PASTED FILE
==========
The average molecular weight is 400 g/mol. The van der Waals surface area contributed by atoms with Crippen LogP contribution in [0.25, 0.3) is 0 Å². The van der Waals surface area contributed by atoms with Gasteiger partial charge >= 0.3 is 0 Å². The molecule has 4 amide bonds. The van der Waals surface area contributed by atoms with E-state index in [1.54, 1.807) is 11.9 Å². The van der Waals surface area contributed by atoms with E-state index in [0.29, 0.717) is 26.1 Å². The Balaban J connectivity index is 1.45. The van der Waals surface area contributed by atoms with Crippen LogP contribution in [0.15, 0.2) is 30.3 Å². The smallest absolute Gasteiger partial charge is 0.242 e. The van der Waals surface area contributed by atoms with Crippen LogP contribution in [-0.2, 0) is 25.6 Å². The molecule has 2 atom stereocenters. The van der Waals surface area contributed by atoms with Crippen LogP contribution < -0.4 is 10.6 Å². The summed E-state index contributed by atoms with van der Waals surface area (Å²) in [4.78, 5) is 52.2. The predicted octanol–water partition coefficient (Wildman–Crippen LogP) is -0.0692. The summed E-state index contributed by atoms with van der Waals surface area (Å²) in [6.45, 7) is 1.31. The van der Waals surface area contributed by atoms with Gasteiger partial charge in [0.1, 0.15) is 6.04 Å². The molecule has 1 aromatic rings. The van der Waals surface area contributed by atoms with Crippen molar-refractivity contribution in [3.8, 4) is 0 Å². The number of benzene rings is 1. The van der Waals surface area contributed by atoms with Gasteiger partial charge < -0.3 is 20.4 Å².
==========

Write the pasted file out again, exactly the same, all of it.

The average molecular weight is 400 g/mol. The van der Waals surface area contributed by atoms with Crippen LogP contribution in [0.25, 0.3) is 0 Å². The van der Waals surface area contributed by atoms with Gasteiger partial charge >= 0.3 is 0 Å². The molecule has 4 amide bonds. The van der Waals surface area contributed by atoms with E-state index in [1.54, 1.807) is 11.9 Å². The van der Waals surface area contributed by atoms with E-state index in [0.29, 0.717) is 26.1 Å². The Balaban J connectivity index is 1.45. The van der Waals surface area contributed by atoms with Crippen LogP contribution in [0.15, 0.2) is 30.3 Å². The smallest absolute Gasteiger partial charge is 0.242 e. The van der Waals surface area contributed by atoms with Crippen LogP contribution in [-0.2, 0) is 25.6 Å². The molecule has 2 atom stereocenters. The van der Waals surface area contributed by atoms with Crippen LogP contribution < -0.4 is 10.6 Å². The summed E-state index contributed by atoms with van der Waals surface area (Å²) in [4.78, 5) is 52.2. The predicted octanol–water partition coefficient (Wildman–Crippen LogP) is -0.0692. The summed E-state index contributed by atoms with van der Waals surface area (Å²) in [6.45, 7) is 1.31. The van der Waals surface area contributed by atoms with Gasteiger partial charge in [0.1, 0.15) is 6.04 Å². The molecule has 1 aromatic rings. The van der Waals surface area contributed by atoms with Crippen molar-refractivity contribution in [3.8, 4) is 0 Å². The number of benzene rings is 1. The van der Waals surface area contributed by atoms with Gasteiger partial charge < -0.3 is 20.4 Å².